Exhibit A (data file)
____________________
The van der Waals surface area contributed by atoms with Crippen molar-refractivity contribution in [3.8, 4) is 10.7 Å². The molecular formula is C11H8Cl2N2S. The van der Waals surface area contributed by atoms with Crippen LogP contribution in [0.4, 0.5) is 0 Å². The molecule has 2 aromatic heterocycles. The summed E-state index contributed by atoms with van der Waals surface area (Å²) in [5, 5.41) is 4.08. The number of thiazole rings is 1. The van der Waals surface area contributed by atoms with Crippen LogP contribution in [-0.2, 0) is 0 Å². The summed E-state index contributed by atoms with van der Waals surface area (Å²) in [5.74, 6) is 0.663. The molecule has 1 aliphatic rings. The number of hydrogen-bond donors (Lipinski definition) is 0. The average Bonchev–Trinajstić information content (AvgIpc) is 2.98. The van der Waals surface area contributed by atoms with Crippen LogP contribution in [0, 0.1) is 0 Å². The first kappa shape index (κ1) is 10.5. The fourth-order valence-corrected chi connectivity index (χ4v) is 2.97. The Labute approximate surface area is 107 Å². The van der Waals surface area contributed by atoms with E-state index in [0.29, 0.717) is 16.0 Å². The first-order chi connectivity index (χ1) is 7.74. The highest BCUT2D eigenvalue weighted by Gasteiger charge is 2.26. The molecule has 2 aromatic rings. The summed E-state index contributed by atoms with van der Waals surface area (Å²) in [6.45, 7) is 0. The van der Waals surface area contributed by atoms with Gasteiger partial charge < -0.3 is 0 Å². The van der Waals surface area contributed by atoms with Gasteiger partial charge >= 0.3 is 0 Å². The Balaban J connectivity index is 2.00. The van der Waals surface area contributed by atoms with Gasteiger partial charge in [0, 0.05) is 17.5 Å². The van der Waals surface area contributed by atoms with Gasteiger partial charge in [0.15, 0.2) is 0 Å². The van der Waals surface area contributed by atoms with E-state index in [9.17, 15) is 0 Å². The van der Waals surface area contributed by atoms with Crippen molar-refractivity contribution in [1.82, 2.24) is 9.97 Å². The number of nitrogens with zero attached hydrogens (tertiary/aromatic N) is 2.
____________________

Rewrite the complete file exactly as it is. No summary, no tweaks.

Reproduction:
The van der Waals surface area contributed by atoms with Crippen molar-refractivity contribution in [3.8, 4) is 10.7 Å². The molecular formula is C11H8Cl2N2S. The van der Waals surface area contributed by atoms with Crippen LogP contribution in [0.4, 0.5) is 0 Å². The molecule has 2 aromatic heterocycles. The summed E-state index contributed by atoms with van der Waals surface area (Å²) in [5, 5.41) is 4.08. The number of thiazole rings is 1. The van der Waals surface area contributed by atoms with Crippen LogP contribution in [-0.2, 0) is 0 Å². The summed E-state index contributed by atoms with van der Waals surface area (Å²) in [5.74, 6) is 0.663. The molecule has 1 aliphatic rings. The number of hydrogen-bond donors (Lipinski definition) is 0. The average Bonchev–Trinajstić information content (AvgIpc) is 2.98. The van der Waals surface area contributed by atoms with Crippen LogP contribution in [0, 0.1) is 0 Å². The first kappa shape index (κ1) is 10.5. The fourth-order valence-corrected chi connectivity index (χ4v) is 2.97. The Labute approximate surface area is 107 Å². The van der Waals surface area contributed by atoms with E-state index in [0.29, 0.717) is 16.0 Å². The first-order chi connectivity index (χ1) is 7.74. The highest BCUT2D eigenvalue weighted by Gasteiger charge is 2.26. The molecule has 2 aromatic rings. The summed E-state index contributed by atoms with van der Waals surface area (Å²) in [6.45, 7) is 0. The van der Waals surface area contributed by atoms with Gasteiger partial charge < -0.3 is 0 Å². The van der Waals surface area contributed by atoms with Gasteiger partial charge >= 0.3 is 0 Å². The Balaban J connectivity index is 2.00. The van der Waals surface area contributed by atoms with Gasteiger partial charge in [0, 0.05) is 17.5 Å². The van der Waals surface area contributed by atoms with Gasteiger partial charge in [0.15, 0.2) is 0 Å². The van der Waals surface area contributed by atoms with E-state index in [9.17, 15) is 0 Å². The van der Waals surface area contributed by atoms with Crippen molar-refractivity contribution in [1.82, 2.24) is 9.97 Å². The number of nitrogens with zero attached hydrogens (tertiary/aromatic N) is 2.